President Barack Obama’s inaugural speech is being praised to the skies by progressives, who view it as a blueprint for progressive political dominance. Bill Press of the Bill Press Show has emphasized the frequent use of “We, the People” and the grounding of the speech in the Constitution. Yet much of the speech was an echo of promises made in Obama’s first run for the presidency and then not fulfilled, or repudiations of what Obama did or believed in previously.
I. Immigration Reform
In his inaugural speech, Obama mentiooned his admiration for immigrants who have come to the United States and helped build a better society. He has promised to achieve immigration reform as a major priority in a second term. Obama had promised to achieve immigration reform in the first year of his first term, yet he never introduced a bill nor made much use of his bully pulpit to promote reform. Indeed, when he issued executive orders to limit the conditions under which undocumented aliens could be sent back to Mexico and enact a temporary version of the Dream Act late in his first term, he had deported more of those here illegally than had his predecessor.
At the time Obama signed the executive orders, he condemned the practice of breaking up families through deportation, yet he was condemning his own past activities. I remember a cartoon appearing at the time of the executive order signings: two forlorn-looking, brown-skinned children are standing on the side of a road as an Immigration and Customs vehicle drives away their waving, brown-skinned parents.
President Barack Obama is now saying that if the Congress doesn’t act on immigration, he will send up his own bill and demand that it be signed immediately. Obama had made the same kind of demand in regard to taxation legislation; however, any major piece of legislation should go through the committee system, where the pros and cons of it can be debated.
II. Raising the Poor From Poverty
In a moving statement in the inaugural speech, President Obama said he wanted an America in which a girl born in the deepest poverty would be able to achieve in society the same as everyone else. This is not only a highly unrealistic dream, except in very extraordinary circumstances, but Obama himself has bragged about the fact that discretionary domestic spending is at the lowest level since the Eisenhower administration.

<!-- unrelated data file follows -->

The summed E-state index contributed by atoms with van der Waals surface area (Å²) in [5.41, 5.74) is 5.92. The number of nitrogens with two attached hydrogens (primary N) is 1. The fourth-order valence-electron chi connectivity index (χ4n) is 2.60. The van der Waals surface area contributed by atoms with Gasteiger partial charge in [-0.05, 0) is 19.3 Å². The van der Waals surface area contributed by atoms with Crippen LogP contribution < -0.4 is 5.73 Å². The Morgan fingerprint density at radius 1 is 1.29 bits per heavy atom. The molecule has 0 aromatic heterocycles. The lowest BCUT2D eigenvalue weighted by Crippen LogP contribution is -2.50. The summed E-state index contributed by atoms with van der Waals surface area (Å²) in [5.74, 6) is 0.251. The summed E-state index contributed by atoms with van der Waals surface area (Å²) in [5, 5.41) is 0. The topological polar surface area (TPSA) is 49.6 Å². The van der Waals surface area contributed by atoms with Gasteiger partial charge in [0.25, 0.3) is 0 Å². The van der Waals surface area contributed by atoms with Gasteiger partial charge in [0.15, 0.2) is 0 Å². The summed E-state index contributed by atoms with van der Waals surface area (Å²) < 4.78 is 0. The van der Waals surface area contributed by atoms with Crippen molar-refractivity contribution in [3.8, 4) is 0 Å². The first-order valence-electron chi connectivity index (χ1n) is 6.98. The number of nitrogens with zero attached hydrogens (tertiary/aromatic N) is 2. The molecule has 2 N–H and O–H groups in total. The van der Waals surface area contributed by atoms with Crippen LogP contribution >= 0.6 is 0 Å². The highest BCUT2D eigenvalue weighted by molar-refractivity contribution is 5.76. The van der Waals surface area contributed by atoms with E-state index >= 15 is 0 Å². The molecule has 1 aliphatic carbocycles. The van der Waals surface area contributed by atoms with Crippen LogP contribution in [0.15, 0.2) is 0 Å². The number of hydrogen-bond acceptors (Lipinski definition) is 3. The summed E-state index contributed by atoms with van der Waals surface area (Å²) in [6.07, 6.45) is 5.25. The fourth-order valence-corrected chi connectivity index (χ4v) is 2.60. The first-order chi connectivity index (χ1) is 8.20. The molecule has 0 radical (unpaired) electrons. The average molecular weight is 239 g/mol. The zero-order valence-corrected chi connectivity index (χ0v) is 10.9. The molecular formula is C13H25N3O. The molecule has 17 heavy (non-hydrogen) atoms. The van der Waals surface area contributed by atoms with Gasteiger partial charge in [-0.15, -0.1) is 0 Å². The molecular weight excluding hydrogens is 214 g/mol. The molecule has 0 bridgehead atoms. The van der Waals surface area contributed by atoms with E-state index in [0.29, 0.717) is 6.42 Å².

There is a link to Obama’s willingness to starve domestic spending to what he feels about payment reductions and eligibility extensions to Social Security, Medicare and Medicaid. According to reports, President Obama’s “Grand Bargain” offer to House Speaker John Boehner during the debt ceiling negotiations included the following: 1) a change in the Social Security COL formula that would lead to future reductions in payments to recipients, affecting the most economically deprived the most severely; 2) an increase in the Medicare eligibility age from 65 to 67, meaning that those in the 65-66 age bracket would need to get higher priced private insurance coverage for those two years; and 3) a cut of $100 billion from Medicaid over ten years. Obama still believes in the Grand Bargain.
What some don’t understand about raising the eligibility age for Medicare, possibly including President Obama, is that there is a savings for the national government but the overall medical care costs increase. One published benchmark is that the national government would save $4 billion but the overall medical care costs would increase by $11 billion.
In the next blog or two I will continue to examine a few other aspects of President Obama’s second inaugural speech.